With a land war in Europe, 2022 should have been a busy year for defense contractor Raytheon Technologies (RTX -0.04%). But that's not how things are working out so far.
In Raytheon's second-quarter 2022 earnings report released last week, the company barely beat analyst expectations on the bottom line, reporting $1.16 per share when the Street had expected $1.12. The top line, meanwhile, was a clear miss. Sales for the quarter came in at just $16.3 billion -- $300 million short of the consensus. Upon seeing this, investors sold off Raytheon stock -- now down 2.5% since earnings were released.
And yet, Raytheon remains optimistic.
Raytheon by the numbers
In a textbook case of mixed earnings, Raytheon reported weak sales growth of just 3% year over year. Earnings, however, were up -- either a 16% rise to $1.16 per share if you're using adjusted earnings, or a 28% improvement to $0.88 per share according to generally accepted accounting principles. (The difference between the two comes down to a handful of one-time charges.)
So, is this good or bad news for the defense contractor's business? It really depends on which part of the business you're looking at. Raytheon's two biggest businesses, Collins Aerospace and engine maker Pratt & Whitney -- both of which do a lot of sales to the civilian sector and the military -- saw Q2 sales rise 10% and 16%, respectively. Operating profit margins on those sales slipped only a bit at Collins, down 20 basis points to 10.9%. At Pratt, however, profit margins more than doubled year over year, albeit to a lowly 6.1% -- where it remains Raytheon's least profitable business.
In contrast, Raytheon's smaller, more military-focused Intelligence & Space and Missiles & Defense businesses -- the two you'd expect to be most in demand in a time of global conflict -- saw sales decline in Q2, down 6% and 11%, respectively. These two businesses used to be among Raytheon's most profitable. But in Q2, Intelligence & Space margins sank 210 basis points to just 8.8%, and Missiles & Defense margins crashed 360 basis points, falling to 9.8%.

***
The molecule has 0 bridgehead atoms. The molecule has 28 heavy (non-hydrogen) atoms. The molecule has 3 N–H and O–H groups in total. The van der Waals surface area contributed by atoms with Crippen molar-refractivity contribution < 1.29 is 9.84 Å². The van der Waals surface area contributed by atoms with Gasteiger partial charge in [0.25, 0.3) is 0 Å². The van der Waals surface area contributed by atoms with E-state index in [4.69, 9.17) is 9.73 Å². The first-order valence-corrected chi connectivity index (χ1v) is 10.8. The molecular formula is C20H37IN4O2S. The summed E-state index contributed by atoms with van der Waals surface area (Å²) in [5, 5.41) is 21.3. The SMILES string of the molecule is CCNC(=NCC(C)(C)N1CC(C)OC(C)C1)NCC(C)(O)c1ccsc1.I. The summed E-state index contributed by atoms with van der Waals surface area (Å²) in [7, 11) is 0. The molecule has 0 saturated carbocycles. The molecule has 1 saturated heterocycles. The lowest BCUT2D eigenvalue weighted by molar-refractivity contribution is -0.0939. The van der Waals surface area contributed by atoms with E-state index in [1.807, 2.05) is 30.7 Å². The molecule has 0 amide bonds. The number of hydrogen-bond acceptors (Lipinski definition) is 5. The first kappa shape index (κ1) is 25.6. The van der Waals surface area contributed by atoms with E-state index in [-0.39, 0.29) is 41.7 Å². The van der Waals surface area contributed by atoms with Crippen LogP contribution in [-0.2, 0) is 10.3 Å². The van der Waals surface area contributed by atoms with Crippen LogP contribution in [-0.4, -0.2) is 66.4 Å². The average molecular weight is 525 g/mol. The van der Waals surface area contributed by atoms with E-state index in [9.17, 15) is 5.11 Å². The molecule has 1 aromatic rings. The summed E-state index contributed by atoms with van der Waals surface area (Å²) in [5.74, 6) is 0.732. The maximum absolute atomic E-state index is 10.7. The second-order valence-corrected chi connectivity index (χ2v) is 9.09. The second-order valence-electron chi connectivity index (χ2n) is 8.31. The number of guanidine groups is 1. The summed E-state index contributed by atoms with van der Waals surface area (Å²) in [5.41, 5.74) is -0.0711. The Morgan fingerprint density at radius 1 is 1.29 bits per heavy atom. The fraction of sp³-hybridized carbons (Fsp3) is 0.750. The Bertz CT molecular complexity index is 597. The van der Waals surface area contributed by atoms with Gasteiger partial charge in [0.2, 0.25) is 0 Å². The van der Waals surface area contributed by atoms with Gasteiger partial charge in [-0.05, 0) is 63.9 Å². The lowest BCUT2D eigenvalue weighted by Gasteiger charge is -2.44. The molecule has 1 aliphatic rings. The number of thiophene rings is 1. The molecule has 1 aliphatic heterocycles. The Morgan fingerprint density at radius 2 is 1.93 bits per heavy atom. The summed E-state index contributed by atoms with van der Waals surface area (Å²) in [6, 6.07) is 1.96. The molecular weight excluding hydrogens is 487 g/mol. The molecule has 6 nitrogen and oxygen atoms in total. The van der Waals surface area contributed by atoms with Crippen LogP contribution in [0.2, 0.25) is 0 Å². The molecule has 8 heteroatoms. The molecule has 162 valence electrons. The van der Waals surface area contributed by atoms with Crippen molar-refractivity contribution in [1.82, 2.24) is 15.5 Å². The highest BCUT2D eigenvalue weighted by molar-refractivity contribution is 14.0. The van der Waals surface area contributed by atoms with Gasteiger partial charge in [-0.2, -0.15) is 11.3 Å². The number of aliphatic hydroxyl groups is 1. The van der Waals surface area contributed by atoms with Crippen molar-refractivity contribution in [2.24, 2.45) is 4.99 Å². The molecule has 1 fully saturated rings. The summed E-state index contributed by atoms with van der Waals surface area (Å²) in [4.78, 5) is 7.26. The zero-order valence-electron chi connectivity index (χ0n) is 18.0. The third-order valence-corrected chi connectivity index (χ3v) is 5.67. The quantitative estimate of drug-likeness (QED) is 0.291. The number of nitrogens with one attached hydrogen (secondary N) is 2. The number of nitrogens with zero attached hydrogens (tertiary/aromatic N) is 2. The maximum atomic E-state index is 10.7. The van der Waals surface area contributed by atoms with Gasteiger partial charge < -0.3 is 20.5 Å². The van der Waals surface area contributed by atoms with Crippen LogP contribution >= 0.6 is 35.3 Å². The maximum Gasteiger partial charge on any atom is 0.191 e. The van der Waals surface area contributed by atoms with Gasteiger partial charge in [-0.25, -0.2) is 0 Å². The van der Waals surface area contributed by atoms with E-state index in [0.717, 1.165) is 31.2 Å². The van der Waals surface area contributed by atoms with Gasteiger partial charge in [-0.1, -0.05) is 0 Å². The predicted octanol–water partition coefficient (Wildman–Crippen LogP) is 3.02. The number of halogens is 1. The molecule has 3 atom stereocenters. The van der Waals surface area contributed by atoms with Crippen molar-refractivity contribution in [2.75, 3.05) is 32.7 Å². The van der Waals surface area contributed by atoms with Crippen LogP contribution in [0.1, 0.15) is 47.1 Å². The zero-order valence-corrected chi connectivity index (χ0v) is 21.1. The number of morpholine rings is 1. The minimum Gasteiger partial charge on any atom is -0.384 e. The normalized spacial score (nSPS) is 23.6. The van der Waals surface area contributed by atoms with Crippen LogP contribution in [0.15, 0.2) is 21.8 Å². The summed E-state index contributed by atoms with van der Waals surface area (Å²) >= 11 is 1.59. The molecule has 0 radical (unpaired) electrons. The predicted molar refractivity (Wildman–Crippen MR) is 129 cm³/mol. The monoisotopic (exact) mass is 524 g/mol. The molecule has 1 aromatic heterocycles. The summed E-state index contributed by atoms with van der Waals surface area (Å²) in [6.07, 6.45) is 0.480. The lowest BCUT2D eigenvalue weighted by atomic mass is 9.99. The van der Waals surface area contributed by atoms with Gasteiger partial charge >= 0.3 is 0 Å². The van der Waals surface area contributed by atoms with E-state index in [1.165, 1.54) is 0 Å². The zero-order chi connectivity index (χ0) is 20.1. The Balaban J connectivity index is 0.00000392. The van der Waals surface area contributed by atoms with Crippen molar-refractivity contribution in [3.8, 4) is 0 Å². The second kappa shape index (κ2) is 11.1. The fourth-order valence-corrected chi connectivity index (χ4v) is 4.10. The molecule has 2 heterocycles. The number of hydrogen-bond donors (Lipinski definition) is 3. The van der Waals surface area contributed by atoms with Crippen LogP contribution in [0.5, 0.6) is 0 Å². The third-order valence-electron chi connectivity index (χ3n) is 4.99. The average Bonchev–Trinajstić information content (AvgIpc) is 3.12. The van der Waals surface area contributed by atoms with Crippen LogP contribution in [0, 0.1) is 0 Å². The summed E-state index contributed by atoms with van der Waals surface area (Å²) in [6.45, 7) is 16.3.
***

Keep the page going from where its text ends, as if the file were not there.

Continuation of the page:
Summing up the situation, management noted strong sales in civilian airplane parts as the airline industry ramps back up post-pandemic, but military sales have been surprisingly weak and hindered by "continuing supply chain constraints." Again, that's the opposite of what you might expect, but it appears to be the situation Raytheon must deal with today.
High hopes for free cash flow
Despite these difficulties, Raytheon is sticking with its prediction from the spring that the company will generate an astounding $6 billion in free cash flow this year. That seemed a pretty bold promise back in Q1 after Raytheon generated a mere $37 million in free cash flow. It's somewhat less surprising after the company reported generating $807 million in positive free cash flow for Q2.
However, $807 million is 16% less real cash profit than Raytheon generated a year ago. It still leaves the company with just $844 million generated in the first half of the year -- $5.2 billion short of what it needs to generate in the second half to fulfill its promise, six times the cash it produced in the first half.
Can Raytheon really do that?
Perhaps. Generating $6 billion in free cash flow in a year wouldn't be entirely unheard of for Raytheon. Indeed, the company came out of 2019 with $7 billion in free cash flow -- although, over the past decade, it's averaged closer to $4.5 billion per year, according to historical data from S&P Global Market Intelligence. It's also encouraging that the company detailed in its earnings report no less than $7.8 billion in new orders recorded during Q2 alone -- orders for everything from Stinger and Tomahawk missiles and SPY-6 radar systems to F135 engines for new F-35 stealth fighter jets (and $1.2 billion worth of "classified bookings" besides).
That all sounds very promising. Still, it's undeniable that Raytheon is off to a very slow start this year. While I can't say Raytheon won't meet its goal, I must say management has its work cut out for it.